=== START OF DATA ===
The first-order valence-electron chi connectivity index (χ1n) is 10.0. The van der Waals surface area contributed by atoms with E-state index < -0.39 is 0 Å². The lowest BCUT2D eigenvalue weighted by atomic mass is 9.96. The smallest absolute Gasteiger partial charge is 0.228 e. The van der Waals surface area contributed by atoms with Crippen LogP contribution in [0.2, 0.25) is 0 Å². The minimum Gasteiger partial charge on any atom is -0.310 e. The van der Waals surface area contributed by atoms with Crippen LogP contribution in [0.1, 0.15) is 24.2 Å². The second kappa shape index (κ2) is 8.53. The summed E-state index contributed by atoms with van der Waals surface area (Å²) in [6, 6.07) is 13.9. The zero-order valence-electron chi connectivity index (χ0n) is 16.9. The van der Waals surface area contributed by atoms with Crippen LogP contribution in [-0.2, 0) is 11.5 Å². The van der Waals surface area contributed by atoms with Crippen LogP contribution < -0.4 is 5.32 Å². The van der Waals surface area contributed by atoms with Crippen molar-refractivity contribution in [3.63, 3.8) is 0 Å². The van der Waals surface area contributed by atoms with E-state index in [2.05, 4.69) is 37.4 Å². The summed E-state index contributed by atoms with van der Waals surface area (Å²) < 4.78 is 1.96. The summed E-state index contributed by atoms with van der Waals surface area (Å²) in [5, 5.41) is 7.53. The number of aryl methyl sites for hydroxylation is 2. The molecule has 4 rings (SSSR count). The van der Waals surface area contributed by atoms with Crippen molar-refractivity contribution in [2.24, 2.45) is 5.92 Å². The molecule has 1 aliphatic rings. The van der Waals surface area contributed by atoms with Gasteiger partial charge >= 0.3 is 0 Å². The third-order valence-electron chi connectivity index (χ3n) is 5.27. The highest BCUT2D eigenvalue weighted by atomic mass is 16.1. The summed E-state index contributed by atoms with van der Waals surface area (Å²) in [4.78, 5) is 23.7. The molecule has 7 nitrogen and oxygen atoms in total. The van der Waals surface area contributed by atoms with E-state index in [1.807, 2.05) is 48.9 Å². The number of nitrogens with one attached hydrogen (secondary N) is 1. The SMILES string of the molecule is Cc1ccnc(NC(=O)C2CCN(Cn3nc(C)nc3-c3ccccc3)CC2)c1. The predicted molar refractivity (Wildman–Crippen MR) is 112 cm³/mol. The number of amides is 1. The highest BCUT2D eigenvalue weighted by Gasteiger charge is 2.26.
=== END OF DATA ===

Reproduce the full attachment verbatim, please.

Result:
The first-order valence-electron chi connectivity index (χ1n) is 10.0. The van der Waals surface area contributed by atoms with E-state index < -0.39 is 0 Å². The lowest BCUT2D eigenvalue weighted by atomic mass is 9.96. The smallest absolute Gasteiger partial charge is 0.228 e. The van der Waals surface area contributed by atoms with Crippen LogP contribution in [0.2, 0.25) is 0 Å². The minimum Gasteiger partial charge on any atom is -0.310 e. The van der Waals surface area contributed by atoms with Crippen LogP contribution in [0.1, 0.15) is 24.2 Å². The second kappa shape index (κ2) is 8.53. The summed E-state index contributed by atoms with van der Waals surface area (Å²) in [6, 6.07) is 13.9. The zero-order valence-electron chi connectivity index (χ0n) is 16.9. The van der Waals surface area contributed by atoms with Crippen LogP contribution in [-0.2, 0) is 11.5 Å². The van der Waals surface area contributed by atoms with Crippen LogP contribution < -0.4 is 5.32 Å². The van der Waals surface area contributed by atoms with Crippen molar-refractivity contribution in [3.63, 3.8) is 0 Å². The van der Waals surface area contributed by atoms with E-state index in [2.05, 4.69) is 37.4 Å². The summed E-state index contributed by atoms with van der Waals surface area (Å²) < 4.78 is 1.96. The summed E-state index contributed by atoms with van der Waals surface area (Å²) in [5, 5.41) is 7.53. The number of aryl methyl sites for hydroxylation is 2. The molecule has 4 rings (SSSR count). The van der Waals surface area contributed by atoms with Crippen molar-refractivity contribution in [2.24, 2.45) is 5.92 Å². The molecule has 1 aliphatic rings. The van der Waals surface area contributed by atoms with Gasteiger partial charge >= 0.3 is 0 Å². The third-order valence-electron chi connectivity index (χ3n) is 5.27. The highest BCUT2D eigenvalue weighted by atomic mass is 16.1. The summed E-state index contributed by atoms with van der Waals surface area (Å²) in [4.78, 5) is 23.7. The molecule has 7 nitrogen and oxygen atoms in total. The van der Waals surface area contributed by atoms with E-state index in [1.807, 2.05) is 48.9 Å². The number of nitrogens with one attached hydrogen (secondary N) is 1. The SMILES string of the molecule is Cc1ccnc(NC(=O)C2CCN(Cn3nc(C)nc3-c3ccccc3)CC2)c1. The predicted molar refractivity (Wildman–Crippen MR) is 112 cm³/mol. The number of amides is 1. The highest BCUT2D eigenvalue weighted by Gasteiger charge is 2.26.